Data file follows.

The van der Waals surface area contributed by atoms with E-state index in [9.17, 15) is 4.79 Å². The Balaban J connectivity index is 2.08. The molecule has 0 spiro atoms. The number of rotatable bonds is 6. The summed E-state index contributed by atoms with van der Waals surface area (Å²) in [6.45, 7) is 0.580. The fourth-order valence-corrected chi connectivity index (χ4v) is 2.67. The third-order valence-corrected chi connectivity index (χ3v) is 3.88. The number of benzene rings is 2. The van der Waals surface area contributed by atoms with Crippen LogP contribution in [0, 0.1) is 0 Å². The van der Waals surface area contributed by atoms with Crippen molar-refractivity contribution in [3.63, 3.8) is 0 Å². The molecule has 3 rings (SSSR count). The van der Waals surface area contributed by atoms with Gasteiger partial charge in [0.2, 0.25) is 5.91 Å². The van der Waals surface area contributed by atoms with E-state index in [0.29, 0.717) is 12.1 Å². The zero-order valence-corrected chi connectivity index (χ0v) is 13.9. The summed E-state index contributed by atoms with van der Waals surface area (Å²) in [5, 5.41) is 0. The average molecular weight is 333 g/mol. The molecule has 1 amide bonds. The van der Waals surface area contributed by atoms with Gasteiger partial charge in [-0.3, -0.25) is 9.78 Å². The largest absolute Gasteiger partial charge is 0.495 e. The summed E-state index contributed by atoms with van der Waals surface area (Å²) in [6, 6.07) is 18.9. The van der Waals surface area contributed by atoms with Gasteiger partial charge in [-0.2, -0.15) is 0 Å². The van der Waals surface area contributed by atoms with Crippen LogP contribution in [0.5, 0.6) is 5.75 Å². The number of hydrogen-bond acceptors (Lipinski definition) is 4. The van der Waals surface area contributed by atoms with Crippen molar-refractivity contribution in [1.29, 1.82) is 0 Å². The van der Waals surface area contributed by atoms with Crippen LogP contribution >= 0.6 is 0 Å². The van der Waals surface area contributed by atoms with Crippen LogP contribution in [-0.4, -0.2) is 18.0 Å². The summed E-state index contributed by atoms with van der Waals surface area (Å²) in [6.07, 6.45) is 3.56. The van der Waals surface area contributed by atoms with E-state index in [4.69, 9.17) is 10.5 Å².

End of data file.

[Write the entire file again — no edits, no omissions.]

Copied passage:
The van der Waals surface area contributed by atoms with E-state index in [9.17, 15) is 4.79 Å². The Balaban J connectivity index is 2.08. The molecule has 0 spiro atoms. The number of rotatable bonds is 6. The summed E-state index contributed by atoms with van der Waals surface area (Å²) in [6.45, 7) is 0.580. The fourth-order valence-corrected chi connectivity index (χ4v) is 2.67. The third-order valence-corrected chi connectivity index (χ3v) is 3.88. The number of benzene rings is 2. The van der Waals surface area contributed by atoms with Crippen LogP contribution in [0, 0.1) is 0 Å². The van der Waals surface area contributed by atoms with Crippen molar-refractivity contribution in [3.63, 3.8) is 0 Å². The molecule has 3 rings (SSSR count). The van der Waals surface area contributed by atoms with Gasteiger partial charge in [0.2, 0.25) is 5.91 Å². The van der Waals surface area contributed by atoms with E-state index in [0.29, 0.717) is 12.1 Å². The zero-order valence-corrected chi connectivity index (χ0v) is 13.9. The summed E-state index contributed by atoms with van der Waals surface area (Å²) in [5, 5.41) is 0. The average molecular weight is 333 g/mol. The molecule has 1 amide bonds. The van der Waals surface area contributed by atoms with Gasteiger partial charge in [-0.3, -0.25) is 9.78 Å². The largest absolute Gasteiger partial charge is 0.495 e. The summed E-state index contributed by atoms with van der Waals surface area (Å²) in [6, 6.07) is 18.9. The van der Waals surface area contributed by atoms with Gasteiger partial charge in [-0.2, -0.15) is 0 Å². The van der Waals surface area contributed by atoms with Crippen LogP contribution in [0.5, 0.6) is 5.75 Å². The number of hydrogen-bond acceptors (Lipinski definition) is 4. The van der Waals surface area contributed by atoms with Crippen molar-refractivity contribution in [1.29, 1.82) is 0 Å². The van der Waals surface area contributed by atoms with Crippen LogP contribution >= 0.6 is 0 Å². The van der Waals surface area contributed by atoms with Crippen LogP contribution in [-0.4, -0.2) is 18.0 Å². The summed E-state index contributed by atoms with van der Waals surface area (Å²) in [6.07, 6.45) is 3.56. The van der Waals surface area contributed by atoms with E-state index in [4.69, 9.17) is 10.5 Å².